Paraphrasing Boland et. al. [4], many test suites, such as Juliet, are structured so that all the small test cases can be analyzed or compiled as a single, large program. This helps assess how a software-assurance tool performs on larger programs. Because of the number of files and size of code, some tools might not be able to analyze all these test cases as a single program. Another use is to analyze separate test cases individually or in groups.

Because the manifest indicates where flaws occur, users can evaluate tool reports semiautomatically. When users run a source code analysis tool on a test case, the desired result is for the tool to report one or more flaws of the target type. A report of this type might be considered a true positive. If the tool doesn’t report a flaw of the target type in a bad method, it might be considered a false negative. Ideally, the tool won’t report flaws of the target type in a “good” test case or function; a report of this type might be considered a false positive. Because flawed and similar unflawed code might be in infeasible or “dead” code, users’ policies on warnings about infeasible code must be taken into account.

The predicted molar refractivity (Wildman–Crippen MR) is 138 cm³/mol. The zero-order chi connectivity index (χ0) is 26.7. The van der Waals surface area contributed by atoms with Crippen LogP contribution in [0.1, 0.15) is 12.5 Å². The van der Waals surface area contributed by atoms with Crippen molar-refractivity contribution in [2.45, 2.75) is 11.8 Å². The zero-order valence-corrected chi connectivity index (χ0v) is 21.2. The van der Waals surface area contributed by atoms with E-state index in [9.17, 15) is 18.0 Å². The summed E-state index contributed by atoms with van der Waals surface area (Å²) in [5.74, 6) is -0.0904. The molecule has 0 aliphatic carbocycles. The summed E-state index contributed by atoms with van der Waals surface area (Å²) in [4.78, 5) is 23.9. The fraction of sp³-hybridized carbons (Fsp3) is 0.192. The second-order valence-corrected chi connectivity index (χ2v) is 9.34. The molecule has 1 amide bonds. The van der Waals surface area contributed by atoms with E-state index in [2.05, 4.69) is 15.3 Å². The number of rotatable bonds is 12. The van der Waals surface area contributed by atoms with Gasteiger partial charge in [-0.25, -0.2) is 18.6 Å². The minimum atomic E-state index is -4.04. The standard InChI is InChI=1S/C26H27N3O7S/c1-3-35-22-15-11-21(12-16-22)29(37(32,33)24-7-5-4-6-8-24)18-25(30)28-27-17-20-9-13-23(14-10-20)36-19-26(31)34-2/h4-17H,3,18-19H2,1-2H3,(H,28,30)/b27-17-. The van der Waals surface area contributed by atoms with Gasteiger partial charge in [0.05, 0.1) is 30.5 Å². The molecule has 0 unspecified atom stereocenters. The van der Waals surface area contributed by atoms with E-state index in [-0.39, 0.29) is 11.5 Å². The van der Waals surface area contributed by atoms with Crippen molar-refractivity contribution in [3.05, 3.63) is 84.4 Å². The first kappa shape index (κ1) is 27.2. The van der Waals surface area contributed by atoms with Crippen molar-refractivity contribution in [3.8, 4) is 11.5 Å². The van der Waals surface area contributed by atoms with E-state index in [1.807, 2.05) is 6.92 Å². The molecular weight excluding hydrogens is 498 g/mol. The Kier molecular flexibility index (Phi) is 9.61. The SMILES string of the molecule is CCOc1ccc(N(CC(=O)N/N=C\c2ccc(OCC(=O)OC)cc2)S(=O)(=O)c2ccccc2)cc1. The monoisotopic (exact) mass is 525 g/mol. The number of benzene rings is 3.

As an illustration of using SARD, we offer our development of a small number of cases to show that a tool is effective at finding stack-based buffer overflows. First, we downloaded all buffer overflow test cases from SARD. To expedite analysis, we split every Juliet test case into two cases: one with only the bad code and one with only the good code. We also removed some unreachable code and conditional compilation commands. This resulted in 7338 test cases. We ran five tools on those cases. We compared, discussed, and grouped results until we came up with seven principles for selecting test cases [2]. This would have been far harder without the resources of SARD.

Related Work

We know of several other fixed collections of software assurance test cases. Some include tools to run experiments and compute results. After we itemize those collections, we list work to generate sets as needed.

The Software-artifact Infrastructure Repository (SIR) is “meant to support rigorous controlled experimentation with program analysis and software testing techniques, and education in controlled experimentation.” [19] It provides Java, C, C++, and C# programs in multiple versions, along with testing tools, documentation, and other material. We found 85 objects, the most recent updated in 2015.

FaultBench “is a set of real, subject Java programs for comparison and evaluation of actionable alert identification techniques (AAITs) that supplement automated static analysis.” [10] FaultBench has 780 bugs across six programs.